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Actually, he did say it; just not at the time of Trinity. It is the 1965 interview that is the source of the quote.

That remembrance doesn’t read as contrived to me and doesn’t seem at all out of place for someone who was able to read the Bhagavad Gita in the original Sanskrit.

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Posted: 10 August 2010 03:33 PM   [ Ignore ]   [ # 10 ]
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I agree with happydog.

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Posted: 10 August 2010 06:44 PM   [ Ignore ]   [ # 11 ]
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Actually, he did say it; just not at the time of Trinity. It is the 1965 interview that is the source of the quote.

vb was clearly not asking about the interview.

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Posted: 11 August 2010 05:08 AM   [ Ignore ]   [ # 12 ]
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Better than Neil Armstrong’s ‘first step’ solecism though.

What does this mean?

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Posted: 11 August 2010 06:07 AM   [ Ignore ]   [ # 13 ]
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Neil Armstrong had planned to say, “one small step for a man, one giant leap for mankind.” Instead he actually said, “one small step for man, one giant leap for mankind,” which doesn’t really make sense.

But I think we can forgive him this little slip. He had more important things on his mind that day.

Armstrong came up with the quote himself, with the help of a single public affairs official from NASA. It really was his words, not something created by a bureaucracy. But it was something planned for posterity, not spontaneous.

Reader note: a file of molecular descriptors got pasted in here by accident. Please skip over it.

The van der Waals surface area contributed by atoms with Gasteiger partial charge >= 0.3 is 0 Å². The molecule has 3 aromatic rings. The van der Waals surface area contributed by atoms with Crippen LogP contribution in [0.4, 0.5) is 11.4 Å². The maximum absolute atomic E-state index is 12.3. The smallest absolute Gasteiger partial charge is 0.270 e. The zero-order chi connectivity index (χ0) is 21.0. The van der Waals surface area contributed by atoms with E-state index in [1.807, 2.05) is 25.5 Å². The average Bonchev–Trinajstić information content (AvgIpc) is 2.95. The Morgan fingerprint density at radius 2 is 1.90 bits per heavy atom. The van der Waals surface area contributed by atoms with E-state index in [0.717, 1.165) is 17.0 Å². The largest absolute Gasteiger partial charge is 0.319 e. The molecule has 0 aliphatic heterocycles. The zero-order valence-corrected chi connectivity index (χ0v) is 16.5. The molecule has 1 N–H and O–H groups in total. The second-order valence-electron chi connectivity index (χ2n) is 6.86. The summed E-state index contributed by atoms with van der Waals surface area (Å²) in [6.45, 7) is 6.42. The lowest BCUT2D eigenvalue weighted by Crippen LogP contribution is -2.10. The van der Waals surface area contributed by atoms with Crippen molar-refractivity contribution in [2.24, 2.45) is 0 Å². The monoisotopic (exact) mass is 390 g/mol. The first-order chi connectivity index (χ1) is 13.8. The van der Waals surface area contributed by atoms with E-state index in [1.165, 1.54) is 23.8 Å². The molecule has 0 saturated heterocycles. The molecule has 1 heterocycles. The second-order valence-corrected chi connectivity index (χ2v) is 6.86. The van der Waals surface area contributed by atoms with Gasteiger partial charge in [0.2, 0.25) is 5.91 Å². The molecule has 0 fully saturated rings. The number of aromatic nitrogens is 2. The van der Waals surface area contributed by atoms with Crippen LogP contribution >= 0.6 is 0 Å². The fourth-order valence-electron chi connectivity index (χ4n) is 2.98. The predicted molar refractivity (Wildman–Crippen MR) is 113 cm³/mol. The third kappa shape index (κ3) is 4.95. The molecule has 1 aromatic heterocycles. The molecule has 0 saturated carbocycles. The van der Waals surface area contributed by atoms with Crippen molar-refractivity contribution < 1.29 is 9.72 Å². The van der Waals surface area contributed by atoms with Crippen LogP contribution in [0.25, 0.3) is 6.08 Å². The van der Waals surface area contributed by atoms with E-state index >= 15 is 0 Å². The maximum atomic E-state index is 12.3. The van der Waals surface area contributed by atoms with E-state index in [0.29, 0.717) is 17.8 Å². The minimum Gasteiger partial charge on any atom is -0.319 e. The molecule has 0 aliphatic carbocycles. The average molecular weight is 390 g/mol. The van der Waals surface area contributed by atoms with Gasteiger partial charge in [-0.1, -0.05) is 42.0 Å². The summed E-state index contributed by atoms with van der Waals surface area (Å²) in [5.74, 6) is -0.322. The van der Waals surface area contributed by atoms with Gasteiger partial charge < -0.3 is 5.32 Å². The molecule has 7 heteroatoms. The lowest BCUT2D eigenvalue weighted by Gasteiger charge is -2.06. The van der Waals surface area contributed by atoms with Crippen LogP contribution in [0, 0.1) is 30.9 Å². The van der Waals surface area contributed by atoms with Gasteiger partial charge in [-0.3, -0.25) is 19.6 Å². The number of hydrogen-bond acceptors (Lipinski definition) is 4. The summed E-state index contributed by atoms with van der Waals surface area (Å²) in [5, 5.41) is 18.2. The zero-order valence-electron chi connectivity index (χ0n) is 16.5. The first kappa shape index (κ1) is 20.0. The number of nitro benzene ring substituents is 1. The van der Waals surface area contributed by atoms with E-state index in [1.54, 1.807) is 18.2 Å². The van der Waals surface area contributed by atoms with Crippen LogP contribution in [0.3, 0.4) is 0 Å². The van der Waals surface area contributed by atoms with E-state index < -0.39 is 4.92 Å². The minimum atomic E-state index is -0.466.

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Posted: 11 August 2010 07:10 AM   [ Ignore ]   [ # 14 ]
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Yes, I’m familiar with the story, but there was no “first step” and, more importantly, there was no solecism, just a slight stumble in speaking.

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Posted: 11 August 2010 10:18 AM   [ Ignore ]   [ # 15 ]
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Whether Armstrong misspoke or not is an incredibly vexed question (he himself believes he did). Language Log has visited this several times, with this one, I believe, being the latest.

My conclusion: I have no doubt that Neil Armstrong meant to say “for a man”. And perhaps he produced an unusually rapid performance of the “for a” part, with a brief syllabic /r/ followed by an even briefer and very weakly de-rhoticized schwa. But it seems more likely that what he actually said was just what everyone has always heard, namely “for man”.

I would change my mind if it turns out that Armstong often fully assimilates schwa after /r/, or if this is a characteristic of the speech of people in the part of the midwest that he comes from.